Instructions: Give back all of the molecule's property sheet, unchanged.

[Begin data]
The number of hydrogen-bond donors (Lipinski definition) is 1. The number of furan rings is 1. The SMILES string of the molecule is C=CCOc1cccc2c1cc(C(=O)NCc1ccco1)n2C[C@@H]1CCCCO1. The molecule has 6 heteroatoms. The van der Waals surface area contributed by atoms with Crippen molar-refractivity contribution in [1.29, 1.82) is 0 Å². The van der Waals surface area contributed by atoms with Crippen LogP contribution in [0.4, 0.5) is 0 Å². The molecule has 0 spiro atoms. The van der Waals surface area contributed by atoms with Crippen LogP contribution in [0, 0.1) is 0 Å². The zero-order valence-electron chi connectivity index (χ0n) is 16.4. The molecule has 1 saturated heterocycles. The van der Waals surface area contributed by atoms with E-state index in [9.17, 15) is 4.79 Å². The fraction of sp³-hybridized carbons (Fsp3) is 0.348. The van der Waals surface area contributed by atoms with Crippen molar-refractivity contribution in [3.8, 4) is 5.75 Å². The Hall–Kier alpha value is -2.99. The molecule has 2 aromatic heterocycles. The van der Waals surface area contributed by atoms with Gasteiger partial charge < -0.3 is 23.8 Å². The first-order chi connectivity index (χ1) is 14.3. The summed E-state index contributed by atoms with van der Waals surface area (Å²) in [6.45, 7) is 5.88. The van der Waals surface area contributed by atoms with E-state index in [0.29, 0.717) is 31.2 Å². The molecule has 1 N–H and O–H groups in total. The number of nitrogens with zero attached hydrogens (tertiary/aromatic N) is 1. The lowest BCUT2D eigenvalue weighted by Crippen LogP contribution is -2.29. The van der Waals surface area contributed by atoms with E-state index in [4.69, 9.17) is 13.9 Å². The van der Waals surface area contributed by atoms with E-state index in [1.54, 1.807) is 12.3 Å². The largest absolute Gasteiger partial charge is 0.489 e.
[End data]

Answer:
The number of hydrogen-bond donors (Lipinski definition) is 1. The number of furan rings is 1. The SMILES string of the molecule is C=CCOc1cccc2c1cc(C(=O)NCc1ccco1)n2C[C@@H]1CCCCO1. The molecule has 6 heteroatoms. The van der Waals surface area contributed by atoms with Crippen molar-refractivity contribution in [1.29, 1.82) is 0 Å². The van der Waals surface area contributed by atoms with Crippen LogP contribution in [0.4, 0.5) is 0 Å². The molecule has 0 spiro atoms. The van der Waals surface area contributed by atoms with Crippen LogP contribution in [0, 0.1) is 0 Å². The zero-order valence-electron chi connectivity index (χ0n) is 16.4. The molecule has 1 saturated heterocycles. The van der Waals surface area contributed by atoms with E-state index in [9.17, 15) is 4.79 Å². The fraction of sp³-hybridized carbons (Fsp3) is 0.348. The van der Waals surface area contributed by atoms with Crippen molar-refractivity contribution in [3.8, 4) is 5.75 Å². The Hall–Kier alpha value is -2.99. The molecule has 2 aromatic heterocycles. The van der Waals surface area contributed by atoms with Gasteiger partial charge < -0.3 is 23.8 Å². The first-order chi connectivity index (χ1) is 14.3. The summed E-state index contributed by atoms with van der Waals surface area (Å²) in [6.45, 7) is 5.88. The van der Waals surface area contributed by atoms with E-state index in [0.29, 0.717) is 31.2 Å². The molecule has 1 N–H and O–H groups in total. The number of nitrogens with zero attached hydrogens (tertiary/aromatic N) is 1. The lowest BCUT2D eigenvalue weighted by Crippen LogP contribution is -2.29. The van der Waals surface area contributed by atoms with E-state index in [4.69, 9.17) is 13.9 Å². The van der Waals surface area contributed by atoms with E-state index in [1.54, 1.807) is 12.3 Å². The largest absolute Gasteiger partial charge is 0.489 e.